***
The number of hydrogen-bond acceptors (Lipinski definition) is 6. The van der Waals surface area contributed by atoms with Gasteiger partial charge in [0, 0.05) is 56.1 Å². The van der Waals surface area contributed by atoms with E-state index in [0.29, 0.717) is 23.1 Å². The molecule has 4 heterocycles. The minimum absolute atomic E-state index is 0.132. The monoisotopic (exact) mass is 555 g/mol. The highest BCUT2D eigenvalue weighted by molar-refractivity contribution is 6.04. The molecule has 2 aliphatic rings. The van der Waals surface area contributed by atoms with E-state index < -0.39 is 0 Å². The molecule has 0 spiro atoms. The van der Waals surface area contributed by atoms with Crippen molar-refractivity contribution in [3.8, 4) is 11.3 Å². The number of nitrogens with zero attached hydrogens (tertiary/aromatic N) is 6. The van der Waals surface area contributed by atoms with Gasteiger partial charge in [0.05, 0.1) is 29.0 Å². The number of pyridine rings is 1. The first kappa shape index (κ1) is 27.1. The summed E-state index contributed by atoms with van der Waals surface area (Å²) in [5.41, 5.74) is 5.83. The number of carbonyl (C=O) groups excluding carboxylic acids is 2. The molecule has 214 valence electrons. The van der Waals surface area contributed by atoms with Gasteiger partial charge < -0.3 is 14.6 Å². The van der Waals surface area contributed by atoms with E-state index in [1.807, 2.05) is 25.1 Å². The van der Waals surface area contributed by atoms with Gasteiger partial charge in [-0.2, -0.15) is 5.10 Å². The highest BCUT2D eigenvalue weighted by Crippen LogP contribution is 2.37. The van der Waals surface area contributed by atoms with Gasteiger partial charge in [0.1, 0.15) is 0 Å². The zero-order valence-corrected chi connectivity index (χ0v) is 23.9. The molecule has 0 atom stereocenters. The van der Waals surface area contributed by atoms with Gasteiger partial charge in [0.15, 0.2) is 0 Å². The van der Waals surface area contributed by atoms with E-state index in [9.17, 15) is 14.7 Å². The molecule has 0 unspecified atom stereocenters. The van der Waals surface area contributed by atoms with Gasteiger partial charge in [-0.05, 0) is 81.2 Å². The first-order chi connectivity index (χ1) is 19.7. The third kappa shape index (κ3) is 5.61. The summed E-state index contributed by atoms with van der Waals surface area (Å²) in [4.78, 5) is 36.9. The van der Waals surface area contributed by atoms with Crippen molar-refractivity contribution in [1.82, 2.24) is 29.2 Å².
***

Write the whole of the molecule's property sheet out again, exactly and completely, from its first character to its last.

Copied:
The number of hydrogen-bond acceptors (Lipinski definition) is 6. The van der Waals surface area contributed by atoms with Gasteiger partial charge in [0, 0.05) is 56.1 Å². The van der Waals surface area contributed by atoms with E-state index in [0.29, 0.717) is 23.1 Å². The molecule has 4 heterocycles. The minimum absolute atomic E-state index is 0.132. The monoisotopic (exact) mass is 555 g/mol. The highest BCUT2D eigenvalue weighted by molar-refractivity contribution is 6.04. The molecule has 2 aliphatic rings. The van der Waals surface area contributed by atoms with E-state index < -0.39 is 0 Å². The molecule has 0 spiro atoms. The van der Waals surface area contributed by atoms with Crippen molar-refractivity contribution in [3.8, 4) is 11.3 Å². The number of nitrogens with zero attached hydrogens (tertiary/aromatic N) is 6. The van der Waals surface area contributed by atoms with Gasteiger partial charge in [0.05, 0.1) is 29.0 Å². The number of pyridine rings is 1. The first kappa shape index (κ1) is 27.1. The summed E-state index contributed by atoms with van der Waals surface area (Å²) in [5.41, 5.74) is 5.83. The number of carbonyl (C=O) groups excluding carboxylic acids is 2. The molecule has 214 valence electrons. The van der Waals surface area contributed by atoms with Gasteiger partial charge < -0.3 is 14.6 Å². The van der Waals surface area contributed by atoms with E-state index in [1.807, 2.05) is 25.1 Å². The van der Waals surface area contributed by atoms with Gasteiger partial charge in [-0.2, -0.15) is 5.10 Å². The highest BCUT2D eigenvalue weighted by Crippen LogP contribution is 2.37. The van der Waals surface area contributed by atoms with Gasteiger partial charge in [0.1, 0.15) is 0 Å². The zero-order valence-corrected chi connectivity index (χ0v) is 23.9. The molecule has 0 atom stereocenters. The van der Waals surface area contributed by atoms with Gasteiger partial charge in [0.15, 0.2) is 0 Å². The van der Waals surface area contributed by atoms with E-state index in [9.17, 15) is 14.7 Å². The molecule has 0 unspecified atom stereocenters. The van der Waals surface area contributed by atoms with Gasteiger partial charge in [-0.05, 0) is 81.2 Å². The first-order chi connectivity index (χ1) is 19.7. The third kappa shape index (κ3) is 5.61. The summed E-state index contributed by atoms with van der Waals surface area (Å²) in [4.78, 5) is 36.9. The van der Waals surface area contributed by atoms with Crippen molar-refractivity contribution in [1.82, 2.24) is 29.2 Å².